A comet that grazed the sun – The Hindu

A comet that grazed the sun – The Hindu

August 30th 1979

You might know about comets – cosmic snowballs of frozen gases, dust and rock that orbit the sun. But have you heard about sungrazing comets? A class of celestial objects, sungrazing comets are comets that pass extremely close to the sun at its perihelion or point of closest approach. When we say extremely close, we refer to a few thousand kilometres from the sun’s surface – a small distance on a cosmological scale.

These sungrazing comets have been observed for many hundred years and there is reason to believe that ancient Greeks – philosopher Aristotle and historian Ephorus amongst them – might well have spotted these during their times. sungrazing comets, however, do not lend themselves exactly to be easily observed.

Space-based approach

It is for this reason that only a few sungrazing comets had ever been spotted from ground-based observatories. It was a whole new snowball game altogether from 1979, however, when satellites and space-based observatories started doing our bidding.

The P78-1 satellite, which carried a white-light coronagraph known as SOLWIND, was launched in February 1979 by the U.S. Air Force. Out there to observe and give us insights into solar physics and operational for about five years, SOLWIND’s most important discovery turned out to be a comet.

Masks for corona

While certainly not the first space-based coronagraph, SOLWIND was surely an update on its predecessors. Designed to look at the solar atmosphere and thus monitor activity in the sun’s outer corona, the SOLWIND had a mask or occulting disk. Using this mask, it was able to create the effect of an eclipse artificially, hiding the bright disk of the sun to better observe its corona.

On August 30, 1979, SOLWIND spotted a comet approaching the sun – rather closely than usual – and recorded the data. Delay in analysing the spacecraft data, however, meant that these images were actually seen only a couple of years later.

Shock to surprise

When Naval Research Lab (NRL) scientists Russ Howard, Marty Koomen and Don Michels first looked at the images taken on August 30-31 1979, they were first horrified. On seeing the huge bright streak appear in the data, they first thought that something had happened to the camera, leading to a reflection inside it. Only on further study did they realise that they were actually staring at a feature that was moving and that it was indeed a comet.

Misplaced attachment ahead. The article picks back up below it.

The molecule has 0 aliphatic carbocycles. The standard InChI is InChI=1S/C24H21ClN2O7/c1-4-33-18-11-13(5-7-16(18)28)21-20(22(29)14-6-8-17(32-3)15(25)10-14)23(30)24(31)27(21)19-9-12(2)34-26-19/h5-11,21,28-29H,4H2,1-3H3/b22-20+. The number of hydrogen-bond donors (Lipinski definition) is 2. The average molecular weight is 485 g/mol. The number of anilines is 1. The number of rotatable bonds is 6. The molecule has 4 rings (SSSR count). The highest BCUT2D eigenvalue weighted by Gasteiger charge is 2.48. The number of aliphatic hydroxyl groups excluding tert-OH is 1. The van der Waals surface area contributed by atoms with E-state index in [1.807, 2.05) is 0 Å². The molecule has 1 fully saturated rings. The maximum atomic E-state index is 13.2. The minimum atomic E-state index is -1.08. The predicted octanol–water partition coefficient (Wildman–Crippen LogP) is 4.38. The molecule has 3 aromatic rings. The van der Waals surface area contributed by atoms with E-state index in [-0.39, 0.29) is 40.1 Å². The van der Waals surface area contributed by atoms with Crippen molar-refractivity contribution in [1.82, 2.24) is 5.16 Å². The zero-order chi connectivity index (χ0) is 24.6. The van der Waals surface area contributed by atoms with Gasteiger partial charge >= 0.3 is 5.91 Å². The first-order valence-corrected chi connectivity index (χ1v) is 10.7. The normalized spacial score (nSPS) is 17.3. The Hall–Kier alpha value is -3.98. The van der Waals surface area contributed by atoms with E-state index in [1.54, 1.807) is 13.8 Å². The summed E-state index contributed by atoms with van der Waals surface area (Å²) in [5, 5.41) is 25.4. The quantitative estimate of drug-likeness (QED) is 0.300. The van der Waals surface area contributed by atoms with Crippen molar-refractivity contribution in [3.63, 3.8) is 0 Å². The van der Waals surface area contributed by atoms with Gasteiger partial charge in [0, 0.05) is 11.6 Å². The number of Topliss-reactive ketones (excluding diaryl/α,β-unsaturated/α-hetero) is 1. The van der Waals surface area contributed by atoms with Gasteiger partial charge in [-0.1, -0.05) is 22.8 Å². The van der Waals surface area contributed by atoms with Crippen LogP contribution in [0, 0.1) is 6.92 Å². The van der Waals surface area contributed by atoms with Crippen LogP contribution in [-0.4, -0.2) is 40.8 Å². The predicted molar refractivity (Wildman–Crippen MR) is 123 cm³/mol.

It wasn’t long before they figured out that the satellite had captured a sungrazing comet. The Howard-Koomen-Michels comet was the first comet to be discovered by a space-based observatory – a satellite in this case.

Once the floodgates had been opened, it happened repeatedly as observatories in space made discoveries on a regular basis. In fact, they spot new asteroids and comets almost every week! SOLWIND itself was able to discover a number of other comets before it was eventually destroyed by a ground-based missile in 1985 during a planned Air Force exercise.

Naming convention changes

The flurry of discoveries also led to a change in the naming convention as the International Astronomical Union caught up with the fact that satellite discoveries were the norm and not the exceptions. So rather than naming it after the person who identified objects in the image, it is now named after the satellite or survey that found it in the first place. And this meant that comet Howard-Koomen-Michels officially became C/1979 Q1 (SOLWIND). Space observatories that came later have hundreds and thousands of comets named after them.


The Kreutz sungrazers

German astronomer Heinrich Kreutz studied comets that had been observed until then in the 1880s and 1890s.

Apart from figuring out that some of these were sungrazers and some were not, Kreutz was also able to deduce that many of the sungrazers actually follow the same path or orbit.

It was as if these comets were all broken up fragments of a much larger comet from the past. The original comet and its fragments likely broke up repeatedly as they orbited the Sun and approached it closely.

To honour Kreutz’s work, this group of comets was named as the Kreutz sungrazers.

The Kreutz sungrazers get to within about 50,000 km of the sun’s surface, meaning that they reach the lower layers of the solar atmosphere, or the corona.

All the comets discovered by Solwind, including comet Howard-Koomen-Michels, belong to the Kreutz group.

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